Cannes: With ‘Elle,’ Paul Verhoeven is ready for a comeback--and some controversy

French actress Isabelle Huppert and Dutch director Paul Verhoeven arrive for the screening of "Elle" at Cannes.
(Anne-Christine Poujoulat / AFP/Getty Images )

The movie’s opening may as well arrive with an on-screen statement.

Loud shrieking lends the impression a couple is having sex. But the first sight is a close-up of a cat. Then the camera cuts to the source of the shrieks, and it turns out what sounded like love is actually an assault.

“Paul Verhoeven is baa-aack.”

‎Needling, absurd, campy, sexual, ambitious, kinetic — all those adjectives and a few more apply to Verhoeven. The Dutch-born director has followed one of the more improbable career arcs in modern cinema — from European obscurity to Hollywood heights to industry punch-line (“Showgirls,” anyone?), back to European acclaim. And then, finally, to silence.

Now, after a 10-year feature-film hiatus‎, the 77-year-old has returned with one of his most provocative and unclassifiable films yet, one that dances between two genres and subverts them both. It is vintage Verhoeven by not being vintage Verhoeven.


“Elle,” which jolted the Cannes Film Festival when it premiered here Saturday, is a hybrid European-style character drama and American-flavored thriller, a Gamergate-themed doozy ‎about trauma, video games, fidelity, family and rape, not necessarily in that order.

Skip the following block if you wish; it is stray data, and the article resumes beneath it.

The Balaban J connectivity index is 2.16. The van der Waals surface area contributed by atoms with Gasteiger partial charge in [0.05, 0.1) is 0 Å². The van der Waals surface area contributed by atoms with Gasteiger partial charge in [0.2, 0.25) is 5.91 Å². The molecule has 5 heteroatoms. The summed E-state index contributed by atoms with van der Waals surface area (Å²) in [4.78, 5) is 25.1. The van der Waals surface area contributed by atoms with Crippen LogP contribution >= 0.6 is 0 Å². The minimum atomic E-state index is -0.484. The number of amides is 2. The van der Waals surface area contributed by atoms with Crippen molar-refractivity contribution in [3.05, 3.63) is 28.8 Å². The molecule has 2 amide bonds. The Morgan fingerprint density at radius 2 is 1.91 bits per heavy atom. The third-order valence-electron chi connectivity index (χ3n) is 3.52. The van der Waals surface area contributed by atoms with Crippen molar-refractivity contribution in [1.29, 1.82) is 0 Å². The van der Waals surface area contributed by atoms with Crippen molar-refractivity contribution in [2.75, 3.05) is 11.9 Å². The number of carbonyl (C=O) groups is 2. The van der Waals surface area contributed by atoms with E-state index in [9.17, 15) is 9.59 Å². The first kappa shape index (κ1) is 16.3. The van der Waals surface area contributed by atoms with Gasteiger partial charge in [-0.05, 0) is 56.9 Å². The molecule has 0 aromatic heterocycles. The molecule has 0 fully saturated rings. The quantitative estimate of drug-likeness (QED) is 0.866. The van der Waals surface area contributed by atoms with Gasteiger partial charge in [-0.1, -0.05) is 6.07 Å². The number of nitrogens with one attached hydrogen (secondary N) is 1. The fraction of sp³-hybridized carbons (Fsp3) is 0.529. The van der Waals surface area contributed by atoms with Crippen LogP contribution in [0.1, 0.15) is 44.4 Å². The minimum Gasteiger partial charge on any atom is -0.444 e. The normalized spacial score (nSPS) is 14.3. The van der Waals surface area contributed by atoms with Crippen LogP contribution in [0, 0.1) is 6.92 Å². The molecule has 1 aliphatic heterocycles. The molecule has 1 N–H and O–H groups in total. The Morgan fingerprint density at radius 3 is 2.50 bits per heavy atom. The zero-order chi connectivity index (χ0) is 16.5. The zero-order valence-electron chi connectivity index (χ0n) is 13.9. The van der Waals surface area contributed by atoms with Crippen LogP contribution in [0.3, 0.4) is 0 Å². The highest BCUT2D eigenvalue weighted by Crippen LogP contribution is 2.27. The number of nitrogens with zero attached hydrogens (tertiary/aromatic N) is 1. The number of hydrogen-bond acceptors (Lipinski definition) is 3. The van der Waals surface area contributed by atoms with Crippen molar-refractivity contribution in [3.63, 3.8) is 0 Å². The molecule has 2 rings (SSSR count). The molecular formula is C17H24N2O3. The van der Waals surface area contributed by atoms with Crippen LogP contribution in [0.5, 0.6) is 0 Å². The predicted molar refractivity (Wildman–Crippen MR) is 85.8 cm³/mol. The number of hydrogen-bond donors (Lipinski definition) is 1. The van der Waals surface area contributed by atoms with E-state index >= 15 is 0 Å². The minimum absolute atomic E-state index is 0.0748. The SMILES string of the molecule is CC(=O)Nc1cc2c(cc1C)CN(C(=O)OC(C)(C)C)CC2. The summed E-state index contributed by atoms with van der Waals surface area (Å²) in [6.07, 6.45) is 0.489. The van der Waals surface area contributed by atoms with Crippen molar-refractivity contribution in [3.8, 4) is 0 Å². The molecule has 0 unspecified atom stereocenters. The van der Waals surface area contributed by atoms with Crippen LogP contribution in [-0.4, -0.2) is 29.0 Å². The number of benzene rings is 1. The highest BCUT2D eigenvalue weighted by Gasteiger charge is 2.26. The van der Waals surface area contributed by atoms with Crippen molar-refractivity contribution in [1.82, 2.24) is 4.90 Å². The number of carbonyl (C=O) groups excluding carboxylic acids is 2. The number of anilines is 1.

Its politically incorrect portrayal of a rape victim is sure to prompt critical essays and set Activist Twitter ablaze, even while the film is likely to delight and even surpass the expectations of those in need of a good Verhoeven fix.

“Is it the second comeback? The third? I’ve lost track,” Verhoeven said playfully.

The director’s French-language movie just had its first screening, and he looked relaxed and ready on this Saturday afternoon as he sipped water in a hotel suite.

Verhoeven has been waiting a long time for this moment, since his taut WWII thriller “Black Book,” one of the most well-received foreign-language movies of 2006, failed to produce a career resurgence. Instead, Verhoeven weathered the doldrums‎ of second-tier Hollywood offers, the Sisyphean stops and starts of a Jesus passion project and a Marvel era that has rendered moot Verhoeven’s brand of R-rated, elegantly original pulp.

He was even willing to go in another direction.

“Somehow early on in Hollywood I was typecast as a thriller and science-fiction guy. I would have done any script someone sent me if it was interesting,” said the director, who has a chatty streak. “If Woody Allen sent me a script for a romantic comedy, I would have done that. But he never did.”


The mind wanders to how “Midnight in Paris‎” might have looked if directed by Verhoeven. But no matter. There is perhaps even more to mentally chew on in the film he did make. “Elle” — the product of a French-Armenian novelist, French-Tunisian producer, American screenwriter and Dutch director — is an international stew of the most captivating sort. (Sony Pictures Classics has acquired U.S. rights to “Elle” and will bring it to theaters later this year.)

>>>READ: Full Cannes Coverage